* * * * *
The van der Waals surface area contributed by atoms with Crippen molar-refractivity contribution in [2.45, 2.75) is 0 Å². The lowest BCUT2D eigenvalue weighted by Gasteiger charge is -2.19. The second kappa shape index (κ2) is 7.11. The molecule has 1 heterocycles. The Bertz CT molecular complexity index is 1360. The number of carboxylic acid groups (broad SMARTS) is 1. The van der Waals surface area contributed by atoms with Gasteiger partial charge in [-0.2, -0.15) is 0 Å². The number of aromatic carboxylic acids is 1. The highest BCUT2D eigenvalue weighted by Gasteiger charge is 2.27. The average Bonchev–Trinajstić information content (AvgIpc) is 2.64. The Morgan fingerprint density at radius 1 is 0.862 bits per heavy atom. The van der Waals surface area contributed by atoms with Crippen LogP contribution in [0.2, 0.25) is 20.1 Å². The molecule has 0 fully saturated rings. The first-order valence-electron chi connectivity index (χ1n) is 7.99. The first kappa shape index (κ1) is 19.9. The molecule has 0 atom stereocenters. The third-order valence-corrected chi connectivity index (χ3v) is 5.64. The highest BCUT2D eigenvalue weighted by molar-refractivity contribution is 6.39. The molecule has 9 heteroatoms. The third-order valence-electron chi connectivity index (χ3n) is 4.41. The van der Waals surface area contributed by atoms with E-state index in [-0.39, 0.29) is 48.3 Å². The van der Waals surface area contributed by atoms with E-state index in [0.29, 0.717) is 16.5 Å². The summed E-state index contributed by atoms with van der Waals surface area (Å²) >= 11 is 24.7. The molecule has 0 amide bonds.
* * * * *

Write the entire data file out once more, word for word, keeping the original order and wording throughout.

The van der Waals surface area contributed by atoms with Crippen molar-refractivity contribution in [2.45, 2.75) is 0 Å². The lowest BCUT2D eigenvalue weighted by Gasteiger charge is -2.19. The second kappa shape index (κ2) is 7.11. The molecule has 1 heterocycles. The Bertz CT molecular complexity index is 1360. The number of carboxylic acid groups (broad SMARTS) is 1. The van der Waals surface area contributed by atoms with Gasteiger partial charge in [-0.2, -0.15) is 0 Å². The number of aromatic carboxylic acids is 1. The highest BCUT2D eigenvalue weighted by Gasteiger charge is 2.27. The average Bonchev–Trinajstić information content (AvgIpc) is 2.64. The Morgan fingerprint density at radius 1 is 0.862 bits per heavy atom. The van der Waals surface area contributed by atoms with Crippen LogP contribution in [0.2, 0.25) is 20.1 Å². The molecule has 0 fully saturated rings. The first-order valence-electron chi connectivity index (χ1n) is 7.99. The first kappa shape index (κ1) is 19.9. The molecule has 0 atom stereocenters. The third-order valence-corrected chi connectivity index (χ3v) is 5.64. The highest BCUT2D eigenvalue weighted by molar-refractivity contribution is 6.39. The molecule has 9 heteroatoms. The third-order valence-electron chi connectivity index (χ3n) is 4.41. The van der Waals surface area contributed by atoms with E-state index in [-0.39, 0.29) is 48.3 Å². The van der Waals surface area contributed by atoms with E-state index in [0.29, 0.717) is 16.5 Å². The summed E-state index contributed by atoms with van der Waals surface area (Å²) >= 11 is 24.7. The molecule has 0 amide bonds.